Two studies funded by NIDA have highlighted a correlation between ADHD symptoms and initial smoking age. The first of the separate studies involved data collected during interviews of 1881 sets of twins and their families and were carried out by the University of Minnesota and Auburn University.
The findings of the studies suggest a correlation between “more severe symptoms” of ADHD and a younger age at which children start smoking and higher rates of nicotine use. It was also found that there was a stronger link between nicotine dependence, number of cigarettes smoked per day and ADHD symptoms in females.
A team from the Brigham Young University has expanded research in this area to explore the opportunity to predict illicit substance use later in life based on early cigarette uptake and ADHD symptoms. Using a study population from the National Longitudinal Study of Adolescent Health the research team highlighted an increased likelihood that those with ADHD symptoms who also smoked at a young age were more likely to subsequently use illicit drugs.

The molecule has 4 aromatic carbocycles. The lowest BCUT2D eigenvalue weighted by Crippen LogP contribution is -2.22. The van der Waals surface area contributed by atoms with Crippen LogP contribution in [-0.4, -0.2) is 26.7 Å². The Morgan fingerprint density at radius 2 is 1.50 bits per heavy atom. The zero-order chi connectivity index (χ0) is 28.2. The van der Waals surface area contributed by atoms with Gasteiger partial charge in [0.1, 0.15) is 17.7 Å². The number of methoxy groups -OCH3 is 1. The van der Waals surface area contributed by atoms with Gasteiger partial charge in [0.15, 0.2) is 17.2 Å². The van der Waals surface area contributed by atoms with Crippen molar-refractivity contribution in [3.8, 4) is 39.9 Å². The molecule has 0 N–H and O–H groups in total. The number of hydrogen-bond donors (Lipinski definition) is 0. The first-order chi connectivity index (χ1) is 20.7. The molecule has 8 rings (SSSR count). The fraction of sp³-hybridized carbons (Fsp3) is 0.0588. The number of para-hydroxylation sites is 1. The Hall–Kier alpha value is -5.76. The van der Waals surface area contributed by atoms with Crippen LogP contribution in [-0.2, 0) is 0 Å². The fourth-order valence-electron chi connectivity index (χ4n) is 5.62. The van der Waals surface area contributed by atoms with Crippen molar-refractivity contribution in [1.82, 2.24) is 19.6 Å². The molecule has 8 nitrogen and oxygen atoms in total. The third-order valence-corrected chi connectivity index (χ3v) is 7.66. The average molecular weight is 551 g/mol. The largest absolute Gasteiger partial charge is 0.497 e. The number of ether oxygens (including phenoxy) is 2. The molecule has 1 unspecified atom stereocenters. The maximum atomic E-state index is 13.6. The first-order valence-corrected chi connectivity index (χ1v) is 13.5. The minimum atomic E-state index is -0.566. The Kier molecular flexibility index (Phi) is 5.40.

These studies are of interest for those exploring smoking cessation or prevention interventions. The research is also useful for anyone hoping to identify groups who are at greater risk of taking drugs. This could be useful in planning prevention initiatives and interventions which approach problematic substance use.
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